S.B. Easwaran reflects on the decline and fall of the delectable soanpapdi and decrees that it is in a sad spot of sweet trouble.
The plight of the soanpapdi demonstrates the power of over-gifting to diminish the gift. The melt-in-the-mouth sweet has in recent years become the subject of a plethora of derisory Diwali jokes and memes. These would have us believe that a box of soanpapdi evokes so much disgust in the recipient that it defeats the most talented hypocrite and shines like stained tinsel through his thanks and his smile.
This is an undeserved downfall for a sweet that evokes subtle gustatory delights when crafted by a discerning confectioner. Mildly flavored with cardamom and garnished with pistachio, well-made soanpapdi tempers its sweetness to well-meaning moderation – a good tenet for life and therefore difficult to achieve. Doubly so for a candy floss, which is what soanpapdi is at heart. Moderation has, of course, to be coached and coaxed into it with besan and other ingredients by the hands of those who believe in such niceties. So, when it was on a wedding menu, a special team led by a master would be hired for just that one item.
But assembly-line production has taken artisans out of the long and careful process of soanpapdi making and with them have gone the delicacy and the delight, both too ethereal to cling-wrap or vacuum-pack. It has cheapened the soanpapdi, made it the risible everyman of the supermarket shelves, robbed of his hand-worked vestments of care, effort and rarity. Easy to pick up, easy to hand over casually, it has become the unwitting symbol of thoughtlessness.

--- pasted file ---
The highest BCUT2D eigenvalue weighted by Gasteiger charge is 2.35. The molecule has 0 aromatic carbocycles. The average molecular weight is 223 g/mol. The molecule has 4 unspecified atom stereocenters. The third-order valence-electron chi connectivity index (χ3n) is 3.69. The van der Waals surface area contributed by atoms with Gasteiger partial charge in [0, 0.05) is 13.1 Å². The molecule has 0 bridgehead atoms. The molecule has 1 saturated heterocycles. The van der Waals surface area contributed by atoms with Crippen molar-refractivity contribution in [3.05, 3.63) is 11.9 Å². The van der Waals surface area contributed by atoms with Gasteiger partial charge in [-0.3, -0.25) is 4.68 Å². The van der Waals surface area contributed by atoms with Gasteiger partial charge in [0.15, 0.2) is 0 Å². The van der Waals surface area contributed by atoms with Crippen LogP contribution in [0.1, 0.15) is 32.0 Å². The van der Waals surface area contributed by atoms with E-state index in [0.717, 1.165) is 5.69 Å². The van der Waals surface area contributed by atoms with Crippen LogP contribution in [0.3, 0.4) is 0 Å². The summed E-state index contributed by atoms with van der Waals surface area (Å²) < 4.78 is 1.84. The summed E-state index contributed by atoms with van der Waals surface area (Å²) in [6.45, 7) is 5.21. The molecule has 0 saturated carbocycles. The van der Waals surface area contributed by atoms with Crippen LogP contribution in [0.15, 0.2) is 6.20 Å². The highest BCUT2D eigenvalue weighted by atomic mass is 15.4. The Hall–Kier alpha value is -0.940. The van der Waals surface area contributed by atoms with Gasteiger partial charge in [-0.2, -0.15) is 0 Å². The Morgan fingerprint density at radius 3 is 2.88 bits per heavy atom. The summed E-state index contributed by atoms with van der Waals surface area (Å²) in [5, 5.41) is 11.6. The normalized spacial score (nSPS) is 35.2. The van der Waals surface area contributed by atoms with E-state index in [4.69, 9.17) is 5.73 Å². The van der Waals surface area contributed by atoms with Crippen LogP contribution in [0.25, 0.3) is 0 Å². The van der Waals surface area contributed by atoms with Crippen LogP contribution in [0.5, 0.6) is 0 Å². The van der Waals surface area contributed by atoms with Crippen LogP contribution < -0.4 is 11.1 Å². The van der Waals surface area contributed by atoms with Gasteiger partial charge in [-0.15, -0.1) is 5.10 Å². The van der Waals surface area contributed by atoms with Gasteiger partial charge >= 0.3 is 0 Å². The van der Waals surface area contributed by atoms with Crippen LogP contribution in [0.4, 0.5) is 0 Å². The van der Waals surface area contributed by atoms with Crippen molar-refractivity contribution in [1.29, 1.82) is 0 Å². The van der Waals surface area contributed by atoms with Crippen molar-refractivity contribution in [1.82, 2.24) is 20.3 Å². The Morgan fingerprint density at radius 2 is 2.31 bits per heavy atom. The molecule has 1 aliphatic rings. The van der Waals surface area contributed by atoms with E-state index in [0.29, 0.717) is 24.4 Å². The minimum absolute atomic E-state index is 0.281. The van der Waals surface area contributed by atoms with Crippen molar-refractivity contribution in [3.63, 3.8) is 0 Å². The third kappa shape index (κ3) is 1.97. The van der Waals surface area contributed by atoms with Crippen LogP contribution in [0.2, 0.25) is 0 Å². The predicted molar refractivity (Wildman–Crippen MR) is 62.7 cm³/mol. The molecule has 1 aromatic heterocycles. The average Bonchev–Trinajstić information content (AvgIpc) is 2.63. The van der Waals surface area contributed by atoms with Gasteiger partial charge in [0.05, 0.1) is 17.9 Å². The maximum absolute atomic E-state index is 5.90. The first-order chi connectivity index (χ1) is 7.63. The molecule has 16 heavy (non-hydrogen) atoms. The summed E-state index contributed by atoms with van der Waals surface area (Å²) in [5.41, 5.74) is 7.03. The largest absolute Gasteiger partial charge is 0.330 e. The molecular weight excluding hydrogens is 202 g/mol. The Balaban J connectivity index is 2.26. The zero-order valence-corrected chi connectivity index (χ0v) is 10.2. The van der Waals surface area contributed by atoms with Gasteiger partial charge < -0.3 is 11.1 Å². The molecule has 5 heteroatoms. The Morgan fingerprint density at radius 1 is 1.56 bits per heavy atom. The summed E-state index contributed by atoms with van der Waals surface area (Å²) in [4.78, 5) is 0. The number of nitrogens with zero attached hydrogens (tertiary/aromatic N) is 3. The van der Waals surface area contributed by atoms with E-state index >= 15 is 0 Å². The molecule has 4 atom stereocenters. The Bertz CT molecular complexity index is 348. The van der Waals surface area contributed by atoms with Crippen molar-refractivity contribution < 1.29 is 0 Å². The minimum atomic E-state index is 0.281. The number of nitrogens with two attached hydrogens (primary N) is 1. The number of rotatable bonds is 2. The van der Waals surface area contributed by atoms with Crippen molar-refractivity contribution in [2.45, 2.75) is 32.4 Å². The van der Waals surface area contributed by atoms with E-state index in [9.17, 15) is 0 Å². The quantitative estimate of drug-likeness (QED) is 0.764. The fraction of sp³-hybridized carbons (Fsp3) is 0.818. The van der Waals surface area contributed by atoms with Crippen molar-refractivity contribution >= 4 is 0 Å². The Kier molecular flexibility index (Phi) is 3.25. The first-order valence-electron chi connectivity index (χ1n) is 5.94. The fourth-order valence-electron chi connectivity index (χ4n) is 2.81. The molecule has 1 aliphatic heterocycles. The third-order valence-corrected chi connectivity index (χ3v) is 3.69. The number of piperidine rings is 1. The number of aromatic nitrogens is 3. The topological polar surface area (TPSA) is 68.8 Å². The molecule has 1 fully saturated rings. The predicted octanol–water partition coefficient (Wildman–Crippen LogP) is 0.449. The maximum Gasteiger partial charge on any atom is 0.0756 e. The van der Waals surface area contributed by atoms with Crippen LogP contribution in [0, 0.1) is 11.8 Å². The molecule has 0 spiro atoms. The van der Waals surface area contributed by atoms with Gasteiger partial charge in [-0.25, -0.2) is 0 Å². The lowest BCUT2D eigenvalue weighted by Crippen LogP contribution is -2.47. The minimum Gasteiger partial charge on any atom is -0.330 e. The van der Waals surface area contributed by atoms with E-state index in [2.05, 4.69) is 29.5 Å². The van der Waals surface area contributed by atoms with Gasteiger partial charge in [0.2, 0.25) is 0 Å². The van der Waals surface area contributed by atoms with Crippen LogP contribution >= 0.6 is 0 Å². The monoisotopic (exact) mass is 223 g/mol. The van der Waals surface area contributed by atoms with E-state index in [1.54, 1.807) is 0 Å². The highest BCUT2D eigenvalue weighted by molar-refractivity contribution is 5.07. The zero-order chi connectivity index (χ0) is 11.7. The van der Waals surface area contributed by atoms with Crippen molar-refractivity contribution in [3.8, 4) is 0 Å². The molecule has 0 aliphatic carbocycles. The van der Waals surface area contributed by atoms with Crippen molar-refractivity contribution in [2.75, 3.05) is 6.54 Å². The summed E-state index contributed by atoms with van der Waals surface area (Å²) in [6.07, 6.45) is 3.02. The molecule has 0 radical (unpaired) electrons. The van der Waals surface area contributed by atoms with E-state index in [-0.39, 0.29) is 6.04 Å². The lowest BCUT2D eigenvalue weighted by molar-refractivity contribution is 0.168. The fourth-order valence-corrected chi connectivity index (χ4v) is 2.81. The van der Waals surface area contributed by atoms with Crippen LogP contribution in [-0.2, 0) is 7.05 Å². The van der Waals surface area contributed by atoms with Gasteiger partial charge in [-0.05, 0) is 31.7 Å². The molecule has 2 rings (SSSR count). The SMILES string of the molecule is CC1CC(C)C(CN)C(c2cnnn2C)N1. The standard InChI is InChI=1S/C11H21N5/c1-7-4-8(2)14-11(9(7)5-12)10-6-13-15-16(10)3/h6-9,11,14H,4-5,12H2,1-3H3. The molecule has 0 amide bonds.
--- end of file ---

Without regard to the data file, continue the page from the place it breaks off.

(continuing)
Like many other more easily prepared sweets before it, the soanpapdi has in the last few decades succumbed to the inexorable grind of industry. As a result, it has been reduced to the ignominy of a boxed cringe-inducer. And the butt of gratuitous jokes provoked so readily by fallen clergy or royalty.
Go to a supermarket and pick a few random boxes of this deposed sacerdotal ruler of mellowed sweetness. Even if they are from the same brand, you can be sure one of them will yield a soggy mess, another a crumbly one, another a powdery playground for pixies and peris, and yet another a bullet-stopping block. You might roll two Yahtzee-in-ones in succession, but you won’t pick two boxes that yield two decent pieces of soanpapdi. What a comedown for one that once promenaded in stately grace!
Lending poignance to its deterioration is a built-in mathematical metaphor in the soanpapdi. This Maharashtrian confection – like the Korean cloud candy known as emperor’s beard, the Turkish-Bosnian pismaniye, the Iranian pashmak and many others – bears sublime testimony to the power of doubling and redoubling. It comes into being as a cooling ring of sugar syrup is stretched and folded on itself to reach more than two million filaments in 20 repeats as other ingredients are worked in. The increasing numbers endow it with valued flakiness and lightness, the outcome of an accompanying thinning out and weakening.
In ironic contrast, industrial production has brought exponential sales growth to soanpapdi, accompanied by a pitiable devaluation – of its ineffable qualities as much as of its status.
S.B. Easwaran is a journalist who has worked for The Indian Express, Outlook and Governance Now. His work has appeared in Prosopisia, InterlitQ, Drunk Monkeys, Prometheus Dreaming and Majuscule. He keeps a bowl of colorful dice on his table to remind himself to bear his insignificance lightly.
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